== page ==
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An Unexpected Answer to the SMB Videoconferencing Challenge

May 8, 2014 | David S. Maldow, Esq.


Despite the fact that the productivity and quality of life benefits of visual communications are now well established, we still have an under-served marketplace. In other words, there are still a lot of people out there that should be using video, and for one reason or another haven't made the plunge.

One particular gap is the small to medium business workforce. The problem is related to the "Goldilocks Syndrome" covered here recently. Enterprise is covered on the high end by business class VC environments, but those can be too expensive, and require too much support, for SMBs to manage. Meanwhile, Google Hangouts and Skype cover consumers on the low end, but those types of solutions, in and of themselves, do not fully meet the needs of a business workforce.

As enterprise video solutions come down in price, and consumer solutions add functionality, the gap will continue to shrink. However, what I find most exciting are newer solutions, like the telyHD Pro from Tely Labs, which are hitting SMB directly. Please see our recent coverage of the Tely Labs partnership with Blue Jeans Networks, for some basic background about the company and product.

Creating a videoconferencing environment from scratch can seem daunting, but in its simplest terms, it breaks down to the physical hardware needed in the room, and the service or software required to make it work. I believe Tely's success, at least partially, is due to the fact that it addresses both of these questions in a way small businesses can understand, afford, and manage. Let's address them in turn.


The Physical Hardware Issue: Webcams are designed to capture a single face sitting in front of a desktop or laptop. Conference rooms across the country are "making do" with webcam solutions and suffering from poor experiences as a result. On the other hand, traditional business class video cameras can cost thousands of dollars. The telyHD Pro evolved from solutions originally designed for "living room" Skype calls, so it inherently supports a wider view well suited for small to medium conference rooms. It also sits nicely on top of the monitor, webcam-style, making installation a breeze compared to traditional business class cameras which generally require some counter space and prior planning.


The Software Issue: A great camera/audio bundle doesn't provide a lot of value if it can't make or take calls. Unfortunately, video still isn't as easy as the telephone. There is no universal directory, there is no agreement among service providers, and you will not be issued a unique number that anyone can use to call you. It is the wild wild west out there in video land, but you can't let that stop you from reaping the benefits of video. Since there is no "one size fits all" answer, Tely offers a choice of connection options to meet various needs:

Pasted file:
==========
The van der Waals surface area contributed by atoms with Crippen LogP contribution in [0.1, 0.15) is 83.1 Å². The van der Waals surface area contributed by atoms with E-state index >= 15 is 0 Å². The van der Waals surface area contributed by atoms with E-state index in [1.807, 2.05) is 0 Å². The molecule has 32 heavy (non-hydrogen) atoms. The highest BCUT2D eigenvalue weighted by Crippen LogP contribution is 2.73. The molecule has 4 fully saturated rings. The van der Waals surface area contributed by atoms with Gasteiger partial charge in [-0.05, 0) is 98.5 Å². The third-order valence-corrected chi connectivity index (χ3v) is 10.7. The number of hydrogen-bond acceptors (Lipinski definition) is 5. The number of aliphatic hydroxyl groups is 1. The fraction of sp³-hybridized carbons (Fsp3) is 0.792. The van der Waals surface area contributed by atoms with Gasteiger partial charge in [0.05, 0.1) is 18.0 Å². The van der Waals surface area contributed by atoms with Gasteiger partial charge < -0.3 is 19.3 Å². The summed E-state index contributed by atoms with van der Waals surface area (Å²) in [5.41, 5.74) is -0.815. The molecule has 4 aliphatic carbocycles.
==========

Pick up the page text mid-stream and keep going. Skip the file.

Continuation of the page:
• telyCloud Service: A cloud based service supporting meetings with up to six telyHD Pro units. This is an attractive option for greenfield environments looking to install a few telyHD Pros and get them connected easily and affordably
  • SIP Support: The telyHD Pro can speak the SIP standard, allowing it to call into traditional video environments (they even have Polycom certification). This makes it an easy way for larger enterprises to expand an existing video infrastructure to support additional rooms, and could be used for B2B communications with partners using traditional video.
  • Skype Support: The massive Skype userbase cannot be ignored and opens up the potential for B2C communications.
  • Blue Jeans Networks: Pairing up the telyHD Pro with Blue Jeans answers just about all of the potential use cases. Blue Jeans is well known for their B2B interop, and while Microsoft has taken Skype away from Blue Jeans, they have a browser-based option which makes it easy for any guest to join a video meeting, answering the B2C question. (Blue Jeans is nicely integrated into the telyHD Pro's user interface, but other cloud services are supported, too.)


One last key benefit is the ability to use it as a local projector for in-room meetings. There is a growing trend to turn the typical meeting, where people report on their work, to actual collaborative sessions, where people help each other get the work done. The meeting room is now a working collaboration space and you need tools to help your team share ideas. The telyHD Pro can be used similarly to Apple AirPlay, allowing your team to share their materials up on the big screen. Another way of looking at it, in addition to VC, the TelyHD Pro can be used in lieu of the typical meeting room projector to achieve a similar collaboration dynamic at a potentially lower cost.

While Tely is not the only vendor looking to serve the SMB market, I would be hard pressed to name many that can answer so many of the key questions at this price point. If your business is stuck in the videoconferencing gap, this may be a good way for you to get in the game.

About the Author
David_Maldow, Esq.David Maldow, Esq. is a visual collaboration technologist and analyst with the Human Productivity Lab and an associate publisher at Telepresence Options. David has extensive expertise in testing, evaluating, and explaining telepresence and other visual collaboration / rich media solutions. David is focused on providing third-party independent analysis and opinion of these technologies and helping end users better secure their visual collaboration environments. You can follow David on Twitter.

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